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The interaction and interface of Outrigger Canoeing

Written for George Fifield's DmPerspectives course

When I lived in Fiji I paddled for an Outrigger Canoe club. Outrigger canoeing is a special mix of an individual and team sport. The interactions with other players are nowhere near as immediate as a more "social" game like soccer or monopoly, but there is certainly a constant if subtle interaction between players.

Most obviously, the players need to keep in time with each other, or their power will be transferred to a slight lateral wiggle rather than full forward motion. Of course, since only one member of the canoe can actually see all of the other paddlers, this isn't as straightforward as it sounds. You can see the people in front of you, but must be attentive to the feel of the canoe to really tell if everyone is paddling together.

This is particularly pronounced for person who sits at the front of the canoe, as he can't see anyone! Since it is he who sets the pace for the entire canoe, it is very important that he be aware of the feel of the boat. Is it jerking around? Is he paddling too fast for the others? Are they chomping at the bit to pick up the speed or has he tired everyone out? Does the canoe feel smooth in the water?

You would think that this would involve a lot of verbal instructions, but my team's style of paddling was to only vocalize for encouragement or in very crucial moments. Remember that this all takes place in the Ocean, with crashing waves, shifting currents and sharp reefs hiding beneath the surface, so a boat full of noisy people is not ideal for tight control and quick reactions as a six-person unit. Moreover, many of these races last three or four hours under the hot South Pacific sun, so your teammates' voices can get really annoying really quickly.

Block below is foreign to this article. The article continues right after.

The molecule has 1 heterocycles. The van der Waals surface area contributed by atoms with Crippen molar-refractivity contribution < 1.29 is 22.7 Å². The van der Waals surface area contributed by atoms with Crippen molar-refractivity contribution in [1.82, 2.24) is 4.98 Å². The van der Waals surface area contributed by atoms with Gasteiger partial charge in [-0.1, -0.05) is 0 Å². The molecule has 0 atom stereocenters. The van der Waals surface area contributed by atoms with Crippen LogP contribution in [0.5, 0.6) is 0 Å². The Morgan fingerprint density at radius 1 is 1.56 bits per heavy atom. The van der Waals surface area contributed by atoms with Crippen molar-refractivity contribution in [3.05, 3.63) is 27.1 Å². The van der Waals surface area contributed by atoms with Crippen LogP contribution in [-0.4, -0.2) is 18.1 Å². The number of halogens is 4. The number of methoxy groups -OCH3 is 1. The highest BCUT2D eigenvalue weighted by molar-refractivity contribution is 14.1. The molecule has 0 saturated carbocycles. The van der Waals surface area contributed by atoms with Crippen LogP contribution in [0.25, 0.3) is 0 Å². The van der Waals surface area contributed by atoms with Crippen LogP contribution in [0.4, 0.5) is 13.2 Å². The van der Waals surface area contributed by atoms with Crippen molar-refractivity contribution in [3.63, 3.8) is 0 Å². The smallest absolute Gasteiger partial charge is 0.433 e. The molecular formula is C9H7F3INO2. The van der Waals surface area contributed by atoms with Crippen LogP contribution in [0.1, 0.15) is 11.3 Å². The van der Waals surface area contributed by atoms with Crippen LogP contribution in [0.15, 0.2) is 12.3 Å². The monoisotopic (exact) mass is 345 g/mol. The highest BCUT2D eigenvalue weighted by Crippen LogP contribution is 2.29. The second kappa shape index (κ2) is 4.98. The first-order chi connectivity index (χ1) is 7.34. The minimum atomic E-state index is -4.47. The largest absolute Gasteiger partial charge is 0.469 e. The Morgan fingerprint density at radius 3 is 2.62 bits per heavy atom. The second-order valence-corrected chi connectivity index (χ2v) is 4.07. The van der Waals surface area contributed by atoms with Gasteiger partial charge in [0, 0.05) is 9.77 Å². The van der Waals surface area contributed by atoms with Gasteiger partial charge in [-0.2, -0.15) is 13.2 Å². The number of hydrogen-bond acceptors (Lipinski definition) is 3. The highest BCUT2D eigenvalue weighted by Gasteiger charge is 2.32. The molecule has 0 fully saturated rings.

So, the interface is more about feeling than anything else. I've only paddled for two years or so, so I can only tell things are going wrong when they are going really wrong, when the boat feels choppy or sluggish. More experienced paddlers claim they can tell not only if the whole boat isn't together, but also which person is out of time or not pulling hard enough, just by the feel of the boat. My rougher, novice method approaches the problem from the other side, as even I can tell when everything clicks together as we enter a smooth, driving groove. Once I have felt one of those moments, I can tell when we've lost that feeling and adjust my stroke to try to recapture it.

Another level of interaction is with the Ocean. Open Ocean outrigger canoeing could be likened to running in tandem during a really fluid earthquake. Every time your paddle dips into the Ocean, the water is at a different level, so you need to adjust with each stroke. Unlike the slower interaction of sensing the canoe and the other paddlers' form, this interaction is very immediate, actually more of a reaction. Additionally, you sometimes have to adjust your body weight or the side of the canoe on which you're paddling to compensate for rough seas. Of course, you have to be aware of the other paddlers' balance when you adjust, because six people all leaning the same way to try to avoid flipping the canoe will most likely succeed in flipping the canoe.